He admitted to hacking into 97 US military and NASA computers from his London home in 2001 and 2002, causing $1.15 million worth of damage. He said he was looking for evidence of UFOs and aliens, and now music legend Sting’s wife is publicly supporting him.
Gary McKinnon, 43, who has Asperger syndrome, the same autistic condition as Dustin Hoffman’s character Rain Man, lost his appeal in the High Court to avoid extradition. If found guilty, he could spend up to 70 years or the rest of his life in jail.
Sting’s wife, Trudie Styler, is publicly supporting the computer hacker in opposition to his extradition to the United States. In a recent survey, 71% Say Extradition of UFO Hacker Gary McKinnon is wrong.
For the past seven years, the Pentagon hacker and UFO buff Gary McKinnon has – according to his family and friends – been suffering one long anxiety attack. He’s prone to regular fits of fainting and thoughts of suicide. He’s written that he can’t look himself in his eyes when he’s shaving in case the sight of himself sets the spiral off. He jumps out of his skin if someone touches him by surprise. I’ve met him sporadically during these years and can vouch that he’s a chain-smoking, terrified shell.
“I’m walking down the road and I find I can’t control my own legs,” he has told me. “And I’m sitting up all night thinking about jail. About male rape. An American jail. I’m only a little nerd … My life is like walking through a world you know is probably going to end.”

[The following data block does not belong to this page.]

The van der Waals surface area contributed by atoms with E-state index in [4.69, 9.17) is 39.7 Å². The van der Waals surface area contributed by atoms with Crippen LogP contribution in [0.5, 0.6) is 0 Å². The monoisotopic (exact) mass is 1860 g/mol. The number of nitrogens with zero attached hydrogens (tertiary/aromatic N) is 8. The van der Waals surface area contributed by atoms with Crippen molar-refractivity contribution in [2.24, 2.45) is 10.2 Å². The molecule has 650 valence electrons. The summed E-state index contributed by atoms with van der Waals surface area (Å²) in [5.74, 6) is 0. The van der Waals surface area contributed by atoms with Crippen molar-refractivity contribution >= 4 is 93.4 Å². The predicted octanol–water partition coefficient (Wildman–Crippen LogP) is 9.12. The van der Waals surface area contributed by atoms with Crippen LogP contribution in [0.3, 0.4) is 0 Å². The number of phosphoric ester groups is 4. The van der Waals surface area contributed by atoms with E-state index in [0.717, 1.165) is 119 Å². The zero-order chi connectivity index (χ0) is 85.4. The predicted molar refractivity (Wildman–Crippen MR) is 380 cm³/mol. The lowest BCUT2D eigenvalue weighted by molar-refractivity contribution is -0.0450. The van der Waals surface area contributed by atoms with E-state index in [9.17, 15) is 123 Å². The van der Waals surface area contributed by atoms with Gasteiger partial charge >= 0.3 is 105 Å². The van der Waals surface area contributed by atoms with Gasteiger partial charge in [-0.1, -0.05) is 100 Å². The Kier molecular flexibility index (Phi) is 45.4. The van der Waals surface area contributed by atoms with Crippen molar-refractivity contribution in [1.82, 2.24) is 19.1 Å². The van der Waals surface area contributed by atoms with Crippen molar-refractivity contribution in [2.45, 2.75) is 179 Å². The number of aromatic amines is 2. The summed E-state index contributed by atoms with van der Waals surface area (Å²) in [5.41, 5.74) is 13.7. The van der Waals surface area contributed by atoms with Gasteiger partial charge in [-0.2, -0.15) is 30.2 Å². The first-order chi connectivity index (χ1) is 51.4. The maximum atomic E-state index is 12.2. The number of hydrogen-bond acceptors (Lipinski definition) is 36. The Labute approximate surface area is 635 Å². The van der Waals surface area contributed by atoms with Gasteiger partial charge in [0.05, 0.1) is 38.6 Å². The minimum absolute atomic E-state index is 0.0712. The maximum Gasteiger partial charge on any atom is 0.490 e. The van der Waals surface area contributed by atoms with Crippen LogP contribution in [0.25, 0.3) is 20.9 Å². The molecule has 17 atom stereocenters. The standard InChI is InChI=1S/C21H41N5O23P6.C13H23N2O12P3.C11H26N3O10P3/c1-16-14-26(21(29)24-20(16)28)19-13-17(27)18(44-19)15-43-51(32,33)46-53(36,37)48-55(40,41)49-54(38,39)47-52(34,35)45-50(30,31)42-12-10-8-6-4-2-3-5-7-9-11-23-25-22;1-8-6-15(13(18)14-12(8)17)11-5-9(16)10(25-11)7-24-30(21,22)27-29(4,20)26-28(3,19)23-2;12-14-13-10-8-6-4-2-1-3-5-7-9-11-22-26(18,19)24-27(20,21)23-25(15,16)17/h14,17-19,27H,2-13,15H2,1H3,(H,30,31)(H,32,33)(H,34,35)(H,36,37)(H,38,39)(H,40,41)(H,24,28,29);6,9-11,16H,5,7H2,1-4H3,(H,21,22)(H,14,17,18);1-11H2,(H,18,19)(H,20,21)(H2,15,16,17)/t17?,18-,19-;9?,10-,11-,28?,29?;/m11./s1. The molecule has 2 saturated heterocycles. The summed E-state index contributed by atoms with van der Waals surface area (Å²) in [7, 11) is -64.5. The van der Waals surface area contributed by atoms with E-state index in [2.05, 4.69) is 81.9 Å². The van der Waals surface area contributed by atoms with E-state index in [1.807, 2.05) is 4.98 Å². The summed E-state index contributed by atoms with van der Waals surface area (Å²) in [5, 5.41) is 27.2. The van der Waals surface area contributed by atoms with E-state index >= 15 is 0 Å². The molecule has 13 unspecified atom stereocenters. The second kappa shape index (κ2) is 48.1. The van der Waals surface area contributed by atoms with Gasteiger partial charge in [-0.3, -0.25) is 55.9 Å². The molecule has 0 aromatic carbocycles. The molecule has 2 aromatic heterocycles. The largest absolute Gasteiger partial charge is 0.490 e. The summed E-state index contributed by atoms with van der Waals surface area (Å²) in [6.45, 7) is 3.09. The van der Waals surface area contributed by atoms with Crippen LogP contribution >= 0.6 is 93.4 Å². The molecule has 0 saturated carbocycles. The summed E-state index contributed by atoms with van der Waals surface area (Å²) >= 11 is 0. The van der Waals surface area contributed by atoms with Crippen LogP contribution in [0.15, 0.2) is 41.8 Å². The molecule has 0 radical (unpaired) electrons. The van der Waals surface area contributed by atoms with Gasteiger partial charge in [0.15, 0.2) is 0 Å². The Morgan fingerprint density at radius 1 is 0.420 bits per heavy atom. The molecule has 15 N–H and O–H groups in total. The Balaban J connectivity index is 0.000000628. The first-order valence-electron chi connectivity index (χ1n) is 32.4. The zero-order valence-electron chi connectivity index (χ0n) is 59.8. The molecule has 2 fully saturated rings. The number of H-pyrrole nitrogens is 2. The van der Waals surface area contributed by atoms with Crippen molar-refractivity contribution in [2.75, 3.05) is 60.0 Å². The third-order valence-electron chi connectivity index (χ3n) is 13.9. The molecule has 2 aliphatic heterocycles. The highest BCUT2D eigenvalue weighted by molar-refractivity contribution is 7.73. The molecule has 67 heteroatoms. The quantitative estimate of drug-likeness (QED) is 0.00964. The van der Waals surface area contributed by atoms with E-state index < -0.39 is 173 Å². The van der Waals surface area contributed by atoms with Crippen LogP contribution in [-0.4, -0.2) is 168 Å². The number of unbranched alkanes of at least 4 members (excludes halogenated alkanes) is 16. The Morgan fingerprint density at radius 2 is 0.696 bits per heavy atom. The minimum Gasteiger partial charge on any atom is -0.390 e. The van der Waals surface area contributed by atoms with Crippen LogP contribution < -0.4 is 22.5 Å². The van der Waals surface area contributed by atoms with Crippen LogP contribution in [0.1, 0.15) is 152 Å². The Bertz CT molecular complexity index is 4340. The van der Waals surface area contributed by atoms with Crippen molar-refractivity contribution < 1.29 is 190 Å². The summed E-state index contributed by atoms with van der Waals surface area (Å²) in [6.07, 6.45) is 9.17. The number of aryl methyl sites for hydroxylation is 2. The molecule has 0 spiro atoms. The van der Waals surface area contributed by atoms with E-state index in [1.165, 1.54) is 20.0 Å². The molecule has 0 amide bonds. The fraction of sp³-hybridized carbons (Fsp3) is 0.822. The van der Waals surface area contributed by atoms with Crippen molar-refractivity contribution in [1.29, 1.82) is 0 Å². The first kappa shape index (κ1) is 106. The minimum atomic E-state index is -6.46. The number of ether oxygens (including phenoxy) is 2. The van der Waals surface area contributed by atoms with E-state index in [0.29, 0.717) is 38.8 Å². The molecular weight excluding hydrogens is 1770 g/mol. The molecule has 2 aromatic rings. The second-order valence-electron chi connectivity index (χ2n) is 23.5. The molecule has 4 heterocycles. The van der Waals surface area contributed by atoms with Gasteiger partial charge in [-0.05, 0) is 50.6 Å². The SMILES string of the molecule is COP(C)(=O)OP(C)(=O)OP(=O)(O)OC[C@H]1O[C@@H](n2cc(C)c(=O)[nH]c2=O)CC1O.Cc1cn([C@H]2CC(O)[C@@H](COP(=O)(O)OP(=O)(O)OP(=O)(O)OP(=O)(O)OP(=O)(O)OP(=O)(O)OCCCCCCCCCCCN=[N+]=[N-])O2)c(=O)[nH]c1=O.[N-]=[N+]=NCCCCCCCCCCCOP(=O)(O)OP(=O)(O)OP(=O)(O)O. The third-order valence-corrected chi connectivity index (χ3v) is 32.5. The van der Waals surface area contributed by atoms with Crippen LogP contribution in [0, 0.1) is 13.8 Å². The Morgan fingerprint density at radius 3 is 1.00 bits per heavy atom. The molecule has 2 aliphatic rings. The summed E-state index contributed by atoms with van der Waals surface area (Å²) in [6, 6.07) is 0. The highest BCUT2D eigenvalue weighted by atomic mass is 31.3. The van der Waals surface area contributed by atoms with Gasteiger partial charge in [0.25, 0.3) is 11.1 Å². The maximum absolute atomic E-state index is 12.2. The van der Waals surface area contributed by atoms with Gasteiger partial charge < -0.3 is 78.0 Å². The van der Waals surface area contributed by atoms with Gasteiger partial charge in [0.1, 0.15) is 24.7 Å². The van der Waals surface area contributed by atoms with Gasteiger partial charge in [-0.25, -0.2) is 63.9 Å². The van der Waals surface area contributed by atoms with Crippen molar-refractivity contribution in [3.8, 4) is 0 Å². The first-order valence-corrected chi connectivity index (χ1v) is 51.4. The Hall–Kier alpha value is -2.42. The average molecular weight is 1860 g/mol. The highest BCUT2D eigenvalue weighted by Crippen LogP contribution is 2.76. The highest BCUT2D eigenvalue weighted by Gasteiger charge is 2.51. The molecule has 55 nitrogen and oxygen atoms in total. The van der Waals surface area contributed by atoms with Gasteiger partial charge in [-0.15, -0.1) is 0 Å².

He was born in Glasgow in 1966, but grew up in London with his mother Janis and stepfather Wilson, a UFO fan. Wilson would spellbind Gary with stories of cigar-shaped objects floating over Bonnybridge, near Falkirk. Entranced, the teenage Gary joined Bufora, the British UFO Research Association. But he found the paranormal buffs who gathered there to be fainthearted hobbyists not interested in accumulating hardcore evidence. McKinnon was more earnest than that. He was especially intrigued by the question of how UFOs were fuelled. It seemed obvious to him they couldn’t run on oil, because no oil tank could ever be big enough to get them across galaxies. So, he concluded, the extraterrestrials must have invented some kind of advanced, clean energy. And the US surely knew about it. They must have dissected crashed ET craft and learnt how to build their own oil-free vehicles. The thought of this incensed McKinnon as he sat in his new girlfriend’s aunt’s basement flat in Crouch End.
“We’re having wars over oil,” he told a journalist from the UFO group Project Camelot in 2006. “We’re burning fossil fuels. Pensioners are dying in Britain because they can’t afford to heat themselves. So why on earth is this technology being sat on?”
His testimony offers a compelling argument against conspiracy theories. He spent between five and seven years roaming the corridors of power like the Invisible Man, wandering into Pentagon offices, rifling through files, and he found no particular smoking gun about anything. He unearthed nothing to suggest a US involvement in 9/11, nothing to suggest a UFO cover-up. Nothing, he told me, except two things.
“I found a list of officers’ names,” he said during our first meeting in 2003, “under the heading “Non-Terrestrial Officers”. I looked it up and it’s nowhere. I don’t think it means little green men. What I think it means is not Earth-based. What I saw made me believe that they have some kind of spaceship, off planet.”
The other thing he said he saw towards the end of his hacking adventures – in the final days before the UK National Hi-Tech Crime Unit swooped – was a photograph of a smooth, spherical object in a file at the Johnson Space Center that “might have been a UFO but was probably a satellite”.
He was arrested in November 2002. US prosecutors had identified him because he’d used his own email address to download a program called Remotely Anywhere. But it was inevitable because he was sloppy and “not a secretive, sophisticated, checking-myself-every step-of-the-way type of hacker”.
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